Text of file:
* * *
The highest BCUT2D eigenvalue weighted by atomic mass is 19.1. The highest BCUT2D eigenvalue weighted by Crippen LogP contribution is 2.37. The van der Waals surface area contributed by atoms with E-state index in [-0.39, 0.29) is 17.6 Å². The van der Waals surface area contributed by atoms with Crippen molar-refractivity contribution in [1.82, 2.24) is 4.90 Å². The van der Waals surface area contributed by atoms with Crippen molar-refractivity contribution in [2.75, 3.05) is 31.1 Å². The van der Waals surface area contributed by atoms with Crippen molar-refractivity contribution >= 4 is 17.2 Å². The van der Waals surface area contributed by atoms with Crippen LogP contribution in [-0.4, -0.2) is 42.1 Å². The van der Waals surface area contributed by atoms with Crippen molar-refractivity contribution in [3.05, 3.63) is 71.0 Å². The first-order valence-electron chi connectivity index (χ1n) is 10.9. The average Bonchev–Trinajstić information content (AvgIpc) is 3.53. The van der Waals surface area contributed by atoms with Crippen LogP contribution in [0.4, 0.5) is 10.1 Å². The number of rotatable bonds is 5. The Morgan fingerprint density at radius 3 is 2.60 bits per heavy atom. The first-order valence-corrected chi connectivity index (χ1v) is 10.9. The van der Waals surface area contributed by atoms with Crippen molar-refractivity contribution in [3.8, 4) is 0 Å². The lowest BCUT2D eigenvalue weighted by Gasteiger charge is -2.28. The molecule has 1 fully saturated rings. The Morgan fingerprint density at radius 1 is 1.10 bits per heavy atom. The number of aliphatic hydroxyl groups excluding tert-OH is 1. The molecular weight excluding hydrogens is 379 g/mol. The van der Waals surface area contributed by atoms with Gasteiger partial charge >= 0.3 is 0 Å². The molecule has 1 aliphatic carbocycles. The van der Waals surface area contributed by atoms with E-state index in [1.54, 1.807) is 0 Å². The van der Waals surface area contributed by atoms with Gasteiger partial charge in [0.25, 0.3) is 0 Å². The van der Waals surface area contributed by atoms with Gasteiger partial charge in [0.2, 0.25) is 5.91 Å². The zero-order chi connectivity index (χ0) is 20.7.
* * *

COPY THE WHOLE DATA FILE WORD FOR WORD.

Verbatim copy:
The highest BCUT2D eigenvalue weighted by atomic mass is 19.1. The highest BCUT2D eigenvalue weighted by Crippen LogP contribution is 2.37. The van der Waals surface area contributed by atoms with E-state index in [-0.39, 0.29) is 17.6 Å². The van der Waals surface area contributed by atoms with Crippen molar-refractivity contribution in [1.82, 2.24) is 4.90 Å². The van der Waals surface area contributed by atoms with Crippen molar-refractivity contribution in [2.75, 3.05) is 31.1 Å². The van der Waals surface area contributed by atoms with Crippen molar-refractivity contribution >= 4 is 17.2 Å². The van der Waals surface area contributed by atoms with Crippen LogP contribution in [-0.4, -0.2) is 42.1 Å². The van der Waals surface area contributed by atoms with Crippen molar-refractivity contribution in [3.05, 3.63) is 71.0 Å². The first-order valence-electron chi connectivity index (χ1n) is 10.9. The average Bonchev–Trinajstić information content (AvgIpc) is 3.53. The van der Waals surface area contributed by atoms with Crippen LogP contribution in [0.4, 0.5) is 10.1 Å². The number of rotatable bonds is 5. The Morgan fingerprint density at radius 3 is 2.60 bits per heavy atom. The first-order valence-corrected chi connectivity index (χ1v) is 10.9. The van der Waals surface area contributed by atoms with Crippen molar-refractivity contribution in [3.8, 4) is 0 Å². The lowest BCUT2D eigenvalue weighted by Gasteiger charge is -2.28. The molecule has 1 fully saturated rings. The Morgan fingerprint density at radius 1 is 1.10 bits per heavy atom. The number of aliphatic hydroxyl groups excluding tert-OH is 1. The molecular weight excluding hydrogens is 379 g/mol. The van der Waals surface area contributed by atoms with Gasteiger partial charge >= 0.3 is 0 Å². The molecule has 1 aliphatic carbocycles. The van der Waals surface area contributed by atoms with E-state index in [1.54, 1.807) is 0 Å². The van der Waals surface area contributed by atoms with Gasteiger partial charge in [0.25, 0.3) is 0 Å². The van der Waals surface area contributed by atoms with Gasteiger partial charge in [0.2, 0.25) is 5.91 Å². The zero-order chi connectivity index (χ0) is 20.7.